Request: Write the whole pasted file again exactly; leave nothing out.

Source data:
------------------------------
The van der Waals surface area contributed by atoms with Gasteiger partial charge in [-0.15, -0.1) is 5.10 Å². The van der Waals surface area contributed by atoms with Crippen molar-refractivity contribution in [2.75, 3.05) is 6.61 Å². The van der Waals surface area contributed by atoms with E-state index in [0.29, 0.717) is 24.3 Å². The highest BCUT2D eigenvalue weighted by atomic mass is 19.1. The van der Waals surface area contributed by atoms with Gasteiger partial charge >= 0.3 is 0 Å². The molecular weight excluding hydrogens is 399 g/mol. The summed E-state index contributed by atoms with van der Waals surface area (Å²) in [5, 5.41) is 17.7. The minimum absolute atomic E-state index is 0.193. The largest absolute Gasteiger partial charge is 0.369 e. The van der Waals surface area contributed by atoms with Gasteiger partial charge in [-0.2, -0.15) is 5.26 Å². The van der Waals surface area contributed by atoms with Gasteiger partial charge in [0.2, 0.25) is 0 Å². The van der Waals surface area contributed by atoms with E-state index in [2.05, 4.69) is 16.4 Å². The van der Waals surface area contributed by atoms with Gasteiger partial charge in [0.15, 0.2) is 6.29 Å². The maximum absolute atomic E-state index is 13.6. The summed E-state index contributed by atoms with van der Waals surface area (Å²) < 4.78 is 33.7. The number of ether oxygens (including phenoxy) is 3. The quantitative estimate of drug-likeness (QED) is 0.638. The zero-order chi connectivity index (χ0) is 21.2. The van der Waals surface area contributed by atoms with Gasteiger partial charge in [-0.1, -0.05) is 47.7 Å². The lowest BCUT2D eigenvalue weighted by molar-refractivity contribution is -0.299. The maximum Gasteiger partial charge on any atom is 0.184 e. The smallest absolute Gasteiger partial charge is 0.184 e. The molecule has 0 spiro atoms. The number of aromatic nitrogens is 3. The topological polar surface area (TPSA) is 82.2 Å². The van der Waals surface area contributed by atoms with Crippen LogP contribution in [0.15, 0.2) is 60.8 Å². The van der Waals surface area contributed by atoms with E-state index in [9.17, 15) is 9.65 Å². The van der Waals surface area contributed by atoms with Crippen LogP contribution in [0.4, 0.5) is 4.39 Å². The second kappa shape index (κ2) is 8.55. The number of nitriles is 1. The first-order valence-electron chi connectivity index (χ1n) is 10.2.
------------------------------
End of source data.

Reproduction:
The van der Waals surface area contributed by atoms with Gasteiger partial charge in [-0.15, -0.1) is 5.10 Å². The van der Waals surface area contributed by atoms with Crippen molar-refractivity contribution in [2.75, 3.05) is 6.61 Å². The van der Waals surface area contributed by atoms with E-state index in [0.29, 0.717) is 24.3 Å². The highest BCUT2D eigenvalue weighted by atomic mass is 19.1. The van der Waals surface area contributed by atoms with Gasteiger partial charge >= 0.3 is 0 Å². The molecular weight excluding hydrogens is 399 g/mol. The summed E-state index contributed by atoms with van der Waals surface area (Å²) in [5, 5.41) is 17.7. The minimum absolute atomic E-state index is 0.193. The largest absolute Gasteiger partial charge is 0.369 e. The van der Waals surface area contributed by atoms with Gasteiger partial charge in [-0.2, -0.15) is 5.26 Å². The van der Waals surface area contributed by atoms with Gasteiger partial charge in [0.2, 0.25) is 0 Å². The van der Waals surface area contributed by atoms with E-state index in [2.05, 4.69) is 16.4 Å². The van der Waals surface area contributed by atoms with Gasteiger partial charge in [0.15, 0.2) is 6.29 Å². The maximum absolute atomic E-state index is 13.6. The summed E-state index contributed by atoms with van der Waals surface area (Å²) < 4.78 is 33.7. The number of ether oxygens (including phenoxy) is 3. The quantitative estimate of drug-likeness (QED) is 0.638. The zero-order chi connectivity index (χ0) is 21.2. The van der Waals surface area contributed by atoms with Gasteiger partial charge in [-0.1, -0.05) is 47.7 Å². The lowest BCUT2D eigenvalue weighted by molar-refractivity contribution is -0.299. The maximum Gasteiger partial charge on any atom is 0.184 e. The smallest absolute Gasteiger partial charge is 0.184 e. The molecule has 0 spiro atoms. The number of aromatic nitrogens is 3. The topological polar surface area (TPSA) is 82.2 Å². The van der Waals surface area contributed by atoms with Crippen LogP contribution in [0.15, 0.2) is 60.8 Å². The van der Waals surface area contributed by atoms with E-state index in [9.17, 15) is 9.65 Å². The van der Waals surface area contributed by atoms with Crippen LogP contribution in [0.4, 0.5) is 4.39 Å². The second kappa shape index (κ2) is 8.55. The number of nitriles is 1. The first-order valence-electron chi connectivity index (χ1n) is 10.2.